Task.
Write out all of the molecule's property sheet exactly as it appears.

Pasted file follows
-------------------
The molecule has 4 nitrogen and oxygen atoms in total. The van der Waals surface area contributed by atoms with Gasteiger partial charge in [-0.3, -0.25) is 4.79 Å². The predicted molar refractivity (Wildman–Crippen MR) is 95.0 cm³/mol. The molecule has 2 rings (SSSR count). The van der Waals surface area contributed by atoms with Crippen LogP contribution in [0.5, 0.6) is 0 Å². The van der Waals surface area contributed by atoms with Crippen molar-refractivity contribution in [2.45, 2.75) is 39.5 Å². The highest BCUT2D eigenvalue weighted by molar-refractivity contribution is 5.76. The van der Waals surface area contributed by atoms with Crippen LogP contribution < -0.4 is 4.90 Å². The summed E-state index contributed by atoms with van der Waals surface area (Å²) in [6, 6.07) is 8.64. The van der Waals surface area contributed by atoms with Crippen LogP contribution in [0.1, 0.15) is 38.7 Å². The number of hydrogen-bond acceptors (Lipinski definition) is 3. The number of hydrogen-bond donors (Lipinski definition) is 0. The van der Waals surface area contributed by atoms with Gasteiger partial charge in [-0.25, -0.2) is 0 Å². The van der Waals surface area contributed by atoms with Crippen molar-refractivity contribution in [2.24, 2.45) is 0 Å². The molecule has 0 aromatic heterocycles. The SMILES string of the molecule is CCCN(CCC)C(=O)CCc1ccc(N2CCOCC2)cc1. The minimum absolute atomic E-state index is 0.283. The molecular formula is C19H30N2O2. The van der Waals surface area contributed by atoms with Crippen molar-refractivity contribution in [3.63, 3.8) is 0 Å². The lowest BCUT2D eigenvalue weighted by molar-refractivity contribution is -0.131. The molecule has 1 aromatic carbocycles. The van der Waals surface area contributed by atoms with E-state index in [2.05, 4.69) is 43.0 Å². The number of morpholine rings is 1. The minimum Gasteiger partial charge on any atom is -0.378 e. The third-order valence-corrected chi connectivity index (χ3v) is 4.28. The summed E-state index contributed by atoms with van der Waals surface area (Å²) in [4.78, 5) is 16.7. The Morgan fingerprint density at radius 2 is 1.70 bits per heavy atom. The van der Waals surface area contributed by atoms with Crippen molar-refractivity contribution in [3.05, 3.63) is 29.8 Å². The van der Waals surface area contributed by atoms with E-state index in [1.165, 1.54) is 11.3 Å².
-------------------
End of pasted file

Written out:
The molecule has 4 nitrogen and oxygen atoms in total. The van der Waals surface area contributed by atoms with Gasteiger partial charge in [-0.3, -0.25) is 4.79 Å². The predicted molar refractivity (Wildman–Crippen MR) is 95.0 cm³/mol. The molecule has 2 rings (SSSR count). The van der Waals surface area contributed by atoms with Crippen LogP contribution in [0.5, 0.6) is 0 Å². The van der Waals surface area contributed by atoms with Crippen molar-refractivity contribution in [2.45, 2.75) is 39.5 Å². The highest BCUT2D eigenvalue weighted by molar-refractivity contribution is 5.76. The van der Waals surface area contributed by atoms with Crippen LogP contribution < -0.4 is 4.90 Å². The summed E-state index contributed by atoms with van der Waals surface area (Å²) in [6, 6.07) is 8.64. The van der Waals surface area contributed by atoms with Crippen LogP contribution in [0.1, 0.15) is 38.7 Å². The number of hydrogen-bond acceptors (Lipinski definition) is 3. The number of hydrogen-bond donors (Lipinski definition) is 0. The van der Waals surface area contributed by atoms with Gasteiger partial charge in [-0.25, -0.2) is 0 Å². The van der Waals surface area contributed by atoms with Crippen molar-refractivity contribution in [2.24, 2.45) is 0 Å². The molecule has 0 aromatic heterocycles. The SMILES string of the molecule is CCCN(CCC)C(=O)CCc1ccc(N2CCOCC2)cc1. The minimum absolute atomic E-state index is 0.283. The molecular formula is C19H30N2O2. The van der Waals surface area contributed by atoms with Crippen molar-refractivity contribution in [3.63, 3.8) is 0 Å². The lowest BCUT2D eigenvalue weighted by molar-refractivity contribution is -0.131. The molecule has 1 aromatic carbocycles. The van der Waals surface area contributed by atoms with E-state index in [2.05, 4.69) is 43.0 Å². The number of morpholine rings is 1. The minimum Gasteiger partial charge on any atom is -0.378 e. The third-order valence-corrected chi connectivity index (χ3v) is 4.28. The summed E-state index contributed by atoms with van der Waals surface area (Å²) in [4.78, 5) is 16.7. The Morgan fingerprint density at radius 2 is 1.70 bits per heavy atom. The van der Waals surface area contributed by atoms with Crippen molar-refractivity contribution in [3.05, 3.63) is 29.8 Å². The van der Waals surface area contributed by atoms with E-state index in [1.165, 1.54) is 11.3 Å².